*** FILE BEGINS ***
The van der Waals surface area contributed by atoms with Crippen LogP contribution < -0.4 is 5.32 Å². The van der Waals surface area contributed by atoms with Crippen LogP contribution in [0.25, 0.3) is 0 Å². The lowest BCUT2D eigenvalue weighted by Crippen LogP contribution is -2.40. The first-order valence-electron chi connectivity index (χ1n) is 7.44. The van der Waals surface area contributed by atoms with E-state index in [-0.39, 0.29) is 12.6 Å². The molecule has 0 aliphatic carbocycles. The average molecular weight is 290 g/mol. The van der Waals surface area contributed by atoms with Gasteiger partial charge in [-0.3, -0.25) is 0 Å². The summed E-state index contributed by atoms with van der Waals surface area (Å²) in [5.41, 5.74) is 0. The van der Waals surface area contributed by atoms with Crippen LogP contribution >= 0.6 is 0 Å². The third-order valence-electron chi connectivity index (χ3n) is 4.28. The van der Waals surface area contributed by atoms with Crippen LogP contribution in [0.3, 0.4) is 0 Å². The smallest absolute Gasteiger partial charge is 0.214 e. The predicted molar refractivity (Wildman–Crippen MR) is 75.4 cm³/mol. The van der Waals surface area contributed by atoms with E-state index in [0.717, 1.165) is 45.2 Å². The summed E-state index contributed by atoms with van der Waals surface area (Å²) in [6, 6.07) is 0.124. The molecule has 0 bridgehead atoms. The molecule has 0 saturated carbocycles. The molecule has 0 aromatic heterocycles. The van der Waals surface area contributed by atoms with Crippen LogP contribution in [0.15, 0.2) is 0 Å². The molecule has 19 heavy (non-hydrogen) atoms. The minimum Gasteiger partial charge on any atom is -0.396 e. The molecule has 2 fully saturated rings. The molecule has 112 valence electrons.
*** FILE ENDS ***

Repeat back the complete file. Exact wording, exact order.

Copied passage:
The van der Waals surface area contributed by atoms with Crippen LogP contribution < -0.4 is 5.32 Å². The van der Waals surface area contributed by atoms with Crippen LogP contribution in [0.25, 0.3) is 0 Å². The lowest BCUT2D eigenvalue weighted by Crippen LogP contribution is -2.40. The first-order valence-electron chi connectivity index (χ1n) is 7.44. The van der Waals surface area contributed by atoms with E-state index in [-0.39, 0.29) is 12.6 Å². The molecule has 0 aliphatic carbocycles. The average molecular weight is 290 g/mol. The van der Waals surface area contributed by atoms with Gasteiger partial charge in [-0.3, -0.25) is 0 Å². The summed E-state index contributed by atoms with van der Waals surface area (Å²) in [5.41, 5.74) is 0. The van der Waals surface area contributed by atoms with Crippen LogP contribution >= 0.6 is 0 Å². The third-order valence-electron chi connectivity index (χ3n) is 4.28. The van der Waals surface area contributed by atoms with Crippen LogP contribution in [0.3, 0.4) is 0 Å². The smallest absolute Gasteiger partial charge is 0.214 e. The predicted molar refractivity (Wildman–Crippen MR) is 75.4 cm³/mol. The van der Waals surface area contributed by atoms with E-state index in [0.717, 1.165) is 45.2 Å². The summed E-state index contributed by atoms with van der Waals surface area (Å²) in [6, 6.07) is 0.124. The molecule has 0 bridgehead atoms. The molecule has 0 saturated carbocycles. The molecule has 0 aromatic heterocycles. The van der Waals surface area contributed by atoms with Crippen LogP contribution in [0.15, 0.2) is 0 Å². The molecule has 19 heavy (non-hydrogen) atoms. The minimum Gasteiger partial charge on any atom is -0.396 e. The molecule has 2 fully saturated rings. The molecule has 112 valence electrons.